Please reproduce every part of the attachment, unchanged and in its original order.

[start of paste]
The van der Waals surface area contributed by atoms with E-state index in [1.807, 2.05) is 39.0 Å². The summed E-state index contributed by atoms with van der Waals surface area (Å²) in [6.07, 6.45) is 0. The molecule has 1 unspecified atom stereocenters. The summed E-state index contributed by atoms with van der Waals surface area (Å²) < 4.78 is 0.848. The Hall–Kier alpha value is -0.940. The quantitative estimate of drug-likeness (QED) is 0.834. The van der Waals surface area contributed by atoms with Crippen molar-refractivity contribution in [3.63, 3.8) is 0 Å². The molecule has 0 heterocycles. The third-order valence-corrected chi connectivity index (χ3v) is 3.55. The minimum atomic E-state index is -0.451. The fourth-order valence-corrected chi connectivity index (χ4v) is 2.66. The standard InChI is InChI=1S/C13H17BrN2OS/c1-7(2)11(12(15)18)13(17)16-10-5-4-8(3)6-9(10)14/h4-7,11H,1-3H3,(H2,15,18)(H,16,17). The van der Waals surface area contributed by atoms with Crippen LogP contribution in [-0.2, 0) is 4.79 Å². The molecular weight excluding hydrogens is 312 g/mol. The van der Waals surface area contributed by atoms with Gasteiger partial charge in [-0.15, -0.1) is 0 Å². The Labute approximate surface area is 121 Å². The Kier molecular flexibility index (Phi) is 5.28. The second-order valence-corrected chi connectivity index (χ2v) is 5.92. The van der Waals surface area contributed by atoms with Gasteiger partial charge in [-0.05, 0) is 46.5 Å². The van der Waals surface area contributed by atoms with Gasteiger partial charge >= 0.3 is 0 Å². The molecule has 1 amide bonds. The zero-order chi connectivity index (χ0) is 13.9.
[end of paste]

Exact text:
The van der Waals surface area contributed by atoms with E-state index in [1.807, 2.05) is 39.0 Å². The summed E-state index contributed by atoms with van der Waals surface area (Å²) in [6.07, 6.45) is 0. The molecule has 1 unspecified atom stereocenters. The summed E-state index contributed by atoms with van der Waals surface area (Å²) < 4.78 is 0.848. The Hall–Kier alpha value is -0.940. The quantitative estimate of drug-likeness (QED) is 0.834. The van der Waals surface area contributed by atoms with Crippen molar-refractivity contribution in [3.63, 3.8) is 0 Å². The molecule has 0 heterocycles. The third-order valence-corrected chi connectivity index (χ3v) is 3.55. The minimum atomic E-state index is -0.451. The fourth-order valence-corrected chi connectivity index (χ4v) is 2.66. The standard InChI is InChI=1S/C13H17BrN2OS/c1-7(2)11(12(15)18)13(17)16-10-5-4-8(3)6-9(10)14/h4-7,11H,1-3H3,(H2,15,18)(H,16,17). The van der Waals surface area contributed by atoms with Crippen LogP contribution in [-0.2, 0) is 4.79 Å². The molecular weight excluding hydrogens is 312 g/mol. The van der Waals surface area contributed by atoms with Gasteiger partial charge in [-0.15, -0.1) is 0 Å². The Labute approximate surface area is 121 Å². The Kier molecular flexibility index (Phi) is 5.28. The second-order valence-corrected chi connectivity index (χ2v) is 5.92. The van der Waals surface area contributed by atoms with Gasteiger partial charge in [-0.05, 0) is 46.5 Å². The van der Waals surface area contributed by atoms with Gasteiger partial charge >= 0.3 is 0 Å². The molecule has 1 amide bonds. The zero-order chi connectivity index (χ0) is 13.9.